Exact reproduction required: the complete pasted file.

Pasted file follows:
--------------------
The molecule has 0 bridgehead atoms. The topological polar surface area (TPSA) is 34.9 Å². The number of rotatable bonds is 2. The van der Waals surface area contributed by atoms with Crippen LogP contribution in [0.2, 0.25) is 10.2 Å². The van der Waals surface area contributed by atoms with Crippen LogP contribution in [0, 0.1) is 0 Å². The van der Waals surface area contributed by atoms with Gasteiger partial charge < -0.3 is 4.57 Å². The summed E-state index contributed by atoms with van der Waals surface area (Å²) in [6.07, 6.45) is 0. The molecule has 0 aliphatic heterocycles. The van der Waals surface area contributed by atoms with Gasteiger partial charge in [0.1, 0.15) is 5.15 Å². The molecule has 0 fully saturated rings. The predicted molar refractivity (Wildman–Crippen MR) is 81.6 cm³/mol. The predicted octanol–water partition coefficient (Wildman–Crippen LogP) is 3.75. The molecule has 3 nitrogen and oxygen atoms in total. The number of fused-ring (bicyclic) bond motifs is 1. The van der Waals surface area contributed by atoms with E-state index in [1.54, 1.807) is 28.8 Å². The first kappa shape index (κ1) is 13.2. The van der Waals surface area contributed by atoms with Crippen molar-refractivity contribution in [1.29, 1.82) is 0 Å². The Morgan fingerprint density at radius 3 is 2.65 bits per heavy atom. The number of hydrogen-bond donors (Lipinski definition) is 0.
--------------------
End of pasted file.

The molecule has 0 bridgehead atoms. The topological polar surface area (TPSA) is 34.9 Å². The number of rotatable bonds is 2. The van der Waals surface area contributed by atoms with Crippen LogP contribution in [0.2, 0.25) is 10.2 Å². The van der Waals surface area contributed by atoms with Crippen LogP contribution in [0, 0.1) is 0 Å². The van der Waals surface area contributed by atoms with Gasteiger partial charge < -0.3 is 4.57 Å². The summed E-state index contributed by atoms with van der Waals surface area (Å²) in [6.07, 6.45) is 0. The molecule has 0 aliphatic heterocycles. The van der Waals surface area contributed by atoms with Gasteiger partial charge in [0.1, 0.15) is 5.15 Å². The molecule has 0 fully saturated rings. The predicted molar refractivity (Wildman–Crippen MR) is 81.6 cm³/mol. The predicted octanol–water partition coefficient (Wildman–Crippen LogP) is 3.75. The molecule has 3 nitrogen and oxygen atoms in total. The number of fused-ring (bicyclic) bond motifs is 1. The van der Waals surface area contributed by atoms with E-state index in [1.54, 1.807) is 28.8 Å². The first kappa shape index (κ1) is 13.2. The van der Waals surface area contributed by atoms with Crippen molar-refractivity contribution in [1.29, 1.82) is 0 Å². The Morgan fingerprint density at radius 3 is 2.65 bits per heavy atom. The number of hydrogen-bond donors (Lipinski definition) is 0.